Tennessee General Assembly Adjourns
Late last night, Thursday, June 18, 2009, the 1st Session of the 106th Tennessee General Assembly adjourned. During the session, the Tennessee Transgender Political Coalition (TTPC) tracked 97 bills and was active lobbying on a number of issues.
Education: TTPC worked against a bill which would have banned public school teachers from discussing sexual diversity. The House K-12 Subcommittee sent the bill to the Tennessee State Board of Education for study. The Board must report back to the General Assembly by March 2010. TTPC was part of a broad coalition of opponents which included the American Civil Liberties Union (ACLU), Tennessee Education Association, and the Tennessee Equality Project (TEP). TTPC also supported Safe School and anti-gang bills and which should provide more protection for LGBT youth against harassment and bullying.
Employment: Although there was no specific bill introduced that would ban discrimination in hiring based on sexual orientation or gender identity and expression, TTPC continued to educate legislators about the need for such legislation.
Family Issues: TTPC vigorously opposed a bill which would ban unmarried, cohabiting couples in a sexual relationship from adopting children in 2009. TTPC viewed this bill as moralizing and discriminatory. We were joined by many groups including the ACLU, Davidson County Democratic Women, TEP, and virtually every child advocacy, family planning, and medical group in the state. We will continue to monitor this issue and will oppose any efforts to limit the rights of LGBT people to adopt.
Hate Crimes: TTPC had a bill introduced in 2009, SB253 by Senators Beverly Marrero and Ophelia Ford, and HB335 by Representative Jeanne Richardson and 21 others, which would add gender identity or expression to the Hate Crimes Penalty Enhancement Act of 2000. We have rolled this bill until January 2010 to continue building support. We already have a long list of allies for this bill, including the NAACP and NOW, and we anticipate finding more support across the state.
Health Care: TTPC continued to educate legislators on the need to expand health care coverage and resources to all Tennesseans, and to ensure that the coverage was not denied to anyone based on sexual orientation or gender identity or expression.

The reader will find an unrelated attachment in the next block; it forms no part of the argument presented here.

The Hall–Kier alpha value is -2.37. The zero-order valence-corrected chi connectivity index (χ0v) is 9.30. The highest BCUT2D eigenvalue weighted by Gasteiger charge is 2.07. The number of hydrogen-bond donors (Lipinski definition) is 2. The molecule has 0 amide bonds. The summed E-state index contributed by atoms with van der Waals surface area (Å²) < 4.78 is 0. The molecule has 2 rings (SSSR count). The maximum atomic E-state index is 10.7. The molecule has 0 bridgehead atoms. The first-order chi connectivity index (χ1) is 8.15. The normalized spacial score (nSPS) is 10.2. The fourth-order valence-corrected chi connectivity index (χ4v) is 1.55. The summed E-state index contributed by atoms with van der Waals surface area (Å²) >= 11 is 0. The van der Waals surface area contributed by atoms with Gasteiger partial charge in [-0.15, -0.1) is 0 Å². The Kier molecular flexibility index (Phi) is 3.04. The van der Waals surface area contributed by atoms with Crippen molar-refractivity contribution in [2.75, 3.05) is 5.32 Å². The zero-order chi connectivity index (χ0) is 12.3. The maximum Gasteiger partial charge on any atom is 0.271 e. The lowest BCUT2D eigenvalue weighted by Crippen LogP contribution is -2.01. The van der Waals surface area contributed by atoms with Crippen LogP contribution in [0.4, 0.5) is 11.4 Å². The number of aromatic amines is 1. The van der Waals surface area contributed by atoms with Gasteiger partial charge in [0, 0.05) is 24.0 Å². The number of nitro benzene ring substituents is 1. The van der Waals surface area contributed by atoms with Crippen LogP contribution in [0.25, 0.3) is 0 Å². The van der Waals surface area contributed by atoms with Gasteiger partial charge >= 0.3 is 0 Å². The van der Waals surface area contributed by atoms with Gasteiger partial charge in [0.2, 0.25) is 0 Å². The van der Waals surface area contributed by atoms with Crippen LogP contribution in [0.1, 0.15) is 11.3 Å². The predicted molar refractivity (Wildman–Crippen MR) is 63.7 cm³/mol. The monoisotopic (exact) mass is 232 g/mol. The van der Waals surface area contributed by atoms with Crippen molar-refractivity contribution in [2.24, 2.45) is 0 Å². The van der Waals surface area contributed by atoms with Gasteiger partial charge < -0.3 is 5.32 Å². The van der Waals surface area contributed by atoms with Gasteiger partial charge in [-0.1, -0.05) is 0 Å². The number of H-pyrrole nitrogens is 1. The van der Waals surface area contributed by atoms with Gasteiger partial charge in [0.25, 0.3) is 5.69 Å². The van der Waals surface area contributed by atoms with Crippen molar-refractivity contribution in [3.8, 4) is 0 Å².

Personal Documents: TTPC supported several bills expressing opposition to the Federal Real ID Act of 2005. TTPC also opposed several bills with would require new Photo Identification to vote, because we believe this legislation will disfranchise transgender voters. This legislation was also opposed by the ACLU, Common Cause, the League of Women Voters, and TEP. One bill passed in the Senate, but was defeated in the House. We will continue to oppose any such legislation in the future.
Birth Certificates: TTPC had two bills introduced which would repeal Tennessee's one-of-a-kind ban on gender changes on birth certificates. These bills were sponsored by Senator Beverly Marrero (D-Memphis), Representative Michael Kernell (D-Memphis), and Representative Jeanne Richardson (D-Memphis). We will continue working with our sponsors to get this important legislation passed in 2010.
Relationships: The House Republican Caucus announced in late 2008 that they would push a bill to ban recognition of civil unions. No such bill was introduced in 2009, but we do anticipate seeing it in 2010. TTPC previously opposed this legislation in 2004, and is prepared to oppose any such bill in the future.
The 2nd Session of the 106th General Assembly will convene at 12 Noon CST, on Tuesday, January 12, 2009. TTPC will continue to work for equal rights legislation including transgender persons, and will continue to oppose any legislation denying equal rights to all.
If you do not know the names of your state legislators, go to http://www.capitol.tn.gov.
In addition, the Tennessee Transgender Political Coalition urges swift passage in the United States Senate of S.909, the Local Law Enforcement Hate Crimes Prevention Act. The House of Representatives has already passed this legislation by a vote of 249 to 175. We anticipate a vote on this long overdue legislation before the end of July.
Please contact both of Tennessee's Senators, Lamar Alexander and Bob Corker and tell them you want to them to support S.909. With the recent rash of hate crimes across the nation, and with new statistics from the National Coalition of Anti-Violence Programs showing a sharp increase in hate crimes against LGBT people across the nation, and similar statistics from the Tennessee Bureau of Investigation showing a sharp increase in hate crimes as well in Tennessee, there must be federal legislation to protect all LGBT people when local authorities refuse to act.
We also ask everyone to continue talking to both U.S. Representatives and Senators about the importance of the fully inclusive Employment Non-Discrimination Act. We have heard that the fully inclusive ENDA will be introduced soon, possibly as early as next week. Such legislation was introduced for the first time in 2007, but it never came up for a vote. It is time to end job discrimination based on sexual orientation or gender identity or expression. If LGBT people can find, and hold, decent paying jobs, then we are less likely to end up on the streets where we become vulnerable to hate crimes.